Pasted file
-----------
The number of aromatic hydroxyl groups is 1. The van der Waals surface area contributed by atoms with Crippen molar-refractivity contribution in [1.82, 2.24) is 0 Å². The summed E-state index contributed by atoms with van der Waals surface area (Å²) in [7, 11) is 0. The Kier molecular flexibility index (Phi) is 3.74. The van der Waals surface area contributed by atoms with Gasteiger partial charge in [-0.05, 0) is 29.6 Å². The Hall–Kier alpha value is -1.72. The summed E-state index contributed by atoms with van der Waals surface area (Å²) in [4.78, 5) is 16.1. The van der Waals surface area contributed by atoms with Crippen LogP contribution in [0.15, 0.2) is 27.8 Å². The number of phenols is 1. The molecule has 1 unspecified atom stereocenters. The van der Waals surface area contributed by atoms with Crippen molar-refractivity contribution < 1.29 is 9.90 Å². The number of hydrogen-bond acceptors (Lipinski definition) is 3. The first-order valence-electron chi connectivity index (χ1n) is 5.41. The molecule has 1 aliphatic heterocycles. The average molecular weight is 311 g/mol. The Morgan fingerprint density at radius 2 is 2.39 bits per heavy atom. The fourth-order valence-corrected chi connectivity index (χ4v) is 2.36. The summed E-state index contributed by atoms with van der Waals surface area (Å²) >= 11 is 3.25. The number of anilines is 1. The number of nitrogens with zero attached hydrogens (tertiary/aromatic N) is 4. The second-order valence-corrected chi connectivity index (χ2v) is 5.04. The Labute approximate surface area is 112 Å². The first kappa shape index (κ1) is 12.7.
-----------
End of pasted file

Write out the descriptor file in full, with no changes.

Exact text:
The number of aromatic hydroxyl groups is 1. The van der Waals surface area contributed by atoms with Crippen molar-refractivity contribution in [1.82, 2.24) is 0 Å². The summed E-state index contributed by atoms with van der Waals surface area (Å²) in [7, 11) is 0. The Kier molecular flexibility index (Phi) is 3.74. The van der Waals surface area contributed by atoms with Gasteiger partial charge in [-0.05, 0) is 29.6 Å². The Hall–Kier alpha value is -1.72. The summed E-state index contributed by atoms with van der Waals surface area (Å²) in [4.78, 5) is 16.1. The van der Waals surface area contributed by atoms with Crippen LogP contribution in [0.15, 0.2) is 27.8 Å². The number of phenols is 1. The molecule has 1 unspecified atom stereocenters. The van der Waals surface area contributed by atoms with Crippen molar-refractivity contribution < 1.29 is 9.90 Å². The number of hydrogen-bond acceptors (Lipinski definition) is 3. The first-order valence-electron chi connectivity index (χ1n) is 5.41. The molecule has 1 aliphatic heterocycles. The average molecular weight is 311 g/mol. The Morgan fingerprint density at radius 2 is 2.39 bits per heavy atom. The fourth-order valence-corrected chi connectivity index (χ4v) is 2.36. The summed E-state index contributed by atoms with van der Waals surface area (Å²) >= 11 is 3.25. The number of anilines is 1. The number of nitrogens with zero attached hydrogens (tertiary/aromatic N) is 4. The second-order valence-corrected chi connectivity index (χ2v) is 5.04. The Labute approximate surface area is 112 Å². The first kappa shape index (κ1) is 12.7.